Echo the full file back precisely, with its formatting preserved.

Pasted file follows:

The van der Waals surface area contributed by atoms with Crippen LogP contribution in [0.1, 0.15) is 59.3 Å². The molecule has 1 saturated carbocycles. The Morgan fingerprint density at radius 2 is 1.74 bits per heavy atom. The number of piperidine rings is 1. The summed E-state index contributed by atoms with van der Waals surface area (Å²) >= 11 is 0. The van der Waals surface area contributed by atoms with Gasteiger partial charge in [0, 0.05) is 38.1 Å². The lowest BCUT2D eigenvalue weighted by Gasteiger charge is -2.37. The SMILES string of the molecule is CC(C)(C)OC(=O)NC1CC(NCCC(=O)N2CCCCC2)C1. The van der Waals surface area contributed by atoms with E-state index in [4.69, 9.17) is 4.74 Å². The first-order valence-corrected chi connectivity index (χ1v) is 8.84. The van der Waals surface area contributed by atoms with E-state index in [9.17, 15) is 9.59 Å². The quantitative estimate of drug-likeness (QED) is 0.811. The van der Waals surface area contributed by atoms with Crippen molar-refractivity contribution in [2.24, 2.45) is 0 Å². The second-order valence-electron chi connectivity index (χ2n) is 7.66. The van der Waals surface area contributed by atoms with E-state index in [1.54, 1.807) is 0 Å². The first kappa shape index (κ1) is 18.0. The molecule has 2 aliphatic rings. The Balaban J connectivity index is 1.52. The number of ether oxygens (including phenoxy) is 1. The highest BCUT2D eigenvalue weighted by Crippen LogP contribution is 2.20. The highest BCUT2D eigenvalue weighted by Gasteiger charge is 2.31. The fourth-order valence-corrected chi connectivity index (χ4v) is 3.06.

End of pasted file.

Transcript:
The van der Waals surface area contributed by atoms with Crippen LogP contribution in [0.1, 0.15) is 59.3 Å². The molecule has 1 saturated carbocycles. The Morgan fingerprint density at radius 2 is 1.74 bits per heavy atom. The number of piperidine rings is 1. The summed E-state index contributed by atoms with van der Waals surface area (Å²) >= 11 is 0. The van der Waals surface area contributed by atoms with Gasteiger partial charge in [0, 0.05) is 38.1 Å². The lowest BCUT2D eigenvalue weighted by Gasteiger charge is -2.37. The SMILES string of the molecule is CC(C)(C)OC(=O)NC1CC(NCCC(=O)N2CCCCC2)C1. The van der Waals surface area contributed by atoms with E-state index in [4.69, 9.17) is 4.74 Å². The first-order valence-corrected chi connectivity index (χ1v) is 8.84. The van der Waals surface area contributed by atoms with E-state index in [9.17, 15) is 9.59 Å². The quantitative estimate of drug-likeness (QED) is 0.811. The van der Waals surface area contributed by atoms with Crippen molar-refractivity contribution in [2.24, 2.45) is 0 Å². The second-order valence-electron chi connectivity index (χ2n) is 7.66. The van der Waals surface area contributed by atoms with E-state index in [1.54, 1.807) is 0 Å². The first kappa shape index (κ1) is 18.0. The molecule has 2 aliphatic rings. The Balaban J connectivity index is 1.52. The number of ether oxygens (including phenoxy) is 1. The highest BCUT2D eigenvalue weighted by Crippen LogP contribution is 2.20. The highest BCUT2D eigenvalue weighted by Gasteiger charge is 2.31. The fourth-order valence-corrected chi connectivity index (χ4v) is 3.06.